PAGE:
Qatar’s energy threats might derail the EU’s efforts to combat bribery and corruption in the European Parliament.
The European Union’s decision to bar all Qatari officials from the EU Parliament grounds has generated strong anger from Qatar, which has threatened to respond with a new energy war.
The EU Parliament is facing a serious bribery inquiry after Belgian police searches revealed €1.5 million in Qatar-related houses and offices.
According to a Qatari diplomat: “The decision to impose such a discriminatory restriction that limits dialogue and cooperation on Qatar before the legal process has ended, will negatively affect regional and global security cooperation, as well as ongoing discussions around global energy poverty and security.”
“We firmly reject the allegations associating our government with misconduct.”
“Qatar was not the only party named in the investigation, yet our country has been exclusively criticised and attacked.”
“We have observed this week’s selective condemnation of our country with great alarm.”
“It is deeply disappointing that the Belgian government made no effort to engage with our government to establish the facts once they became aware of the allegations.”
Qatar says it thinks it has been unjustly singled out, as MEPs have been accusing the Gulf Kingdom of human rights issues after it discovered more than 6,000 migrants perished while constructing World Cup stadiums.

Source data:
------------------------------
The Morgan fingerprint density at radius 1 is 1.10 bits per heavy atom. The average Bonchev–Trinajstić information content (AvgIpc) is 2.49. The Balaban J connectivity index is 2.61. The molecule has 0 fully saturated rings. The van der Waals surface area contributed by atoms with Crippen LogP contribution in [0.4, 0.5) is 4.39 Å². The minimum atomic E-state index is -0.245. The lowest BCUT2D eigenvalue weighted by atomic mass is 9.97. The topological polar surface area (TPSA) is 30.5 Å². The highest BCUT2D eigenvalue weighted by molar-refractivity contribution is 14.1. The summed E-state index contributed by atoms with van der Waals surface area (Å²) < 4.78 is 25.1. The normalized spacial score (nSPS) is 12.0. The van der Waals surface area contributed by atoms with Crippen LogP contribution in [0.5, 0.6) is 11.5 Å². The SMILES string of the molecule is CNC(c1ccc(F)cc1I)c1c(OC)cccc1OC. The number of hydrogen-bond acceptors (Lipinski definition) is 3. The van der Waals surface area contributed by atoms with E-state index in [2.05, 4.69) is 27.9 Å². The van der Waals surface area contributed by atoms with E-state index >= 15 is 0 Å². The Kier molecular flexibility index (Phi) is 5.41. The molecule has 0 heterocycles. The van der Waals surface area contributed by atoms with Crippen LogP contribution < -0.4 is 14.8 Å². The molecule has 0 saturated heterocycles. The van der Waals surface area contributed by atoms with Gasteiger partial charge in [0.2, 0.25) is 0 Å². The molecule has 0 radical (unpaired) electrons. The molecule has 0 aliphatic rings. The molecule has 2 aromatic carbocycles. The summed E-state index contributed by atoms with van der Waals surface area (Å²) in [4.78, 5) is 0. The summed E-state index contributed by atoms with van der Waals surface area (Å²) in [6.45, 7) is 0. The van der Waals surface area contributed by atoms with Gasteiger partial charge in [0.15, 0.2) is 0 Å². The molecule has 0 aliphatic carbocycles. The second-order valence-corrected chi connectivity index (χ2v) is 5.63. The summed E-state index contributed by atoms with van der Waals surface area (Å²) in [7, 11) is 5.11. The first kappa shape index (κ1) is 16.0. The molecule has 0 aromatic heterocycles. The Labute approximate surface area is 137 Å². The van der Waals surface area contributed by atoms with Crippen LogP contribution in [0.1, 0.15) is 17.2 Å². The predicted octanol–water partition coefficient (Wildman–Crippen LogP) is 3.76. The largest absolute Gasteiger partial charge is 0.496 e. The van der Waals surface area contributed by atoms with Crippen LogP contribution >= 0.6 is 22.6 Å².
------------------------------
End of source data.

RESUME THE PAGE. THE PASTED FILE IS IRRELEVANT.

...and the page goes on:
Continuing with the Qatari statement:”The decision to exclusively ban representatives from a single nation at the EU Parliament demonstrates that MEPs have been significantly misled.”
“It is unfortunate that some acted on preconceived prejudices against Qatar and made their judgments based on the inaccurate information in the leaks rather than waiting for the investigation to conclude.”
It is unclear how Qatar’s energy threat would affect the EU’s anti-corruption and bribery effort. The union has hurried to find alternate sources of energy, as it seeks to wean itself off Russian gas during Vladimir Putin’s assault on Ukraine.
According to European Commission data, global imports of Qatari liquefied natural gas (LNG) accounted for little under 5% of total EU gas imports this year.
But the EU’s energy imports from Qatar is likely to expand owing to a mega-expansion of its LNG production capacity, with two big projects slated to be completed in 2026 and 2027.
Eni, an Italian energy company, also has a stake in Qatar’s LNG project.
Terminating these contracts might put the EU’s energy security into upheaval, raising worries about whether European Parliament would deliver on its commitment to implement new transparency measures to stop bribery and corruption.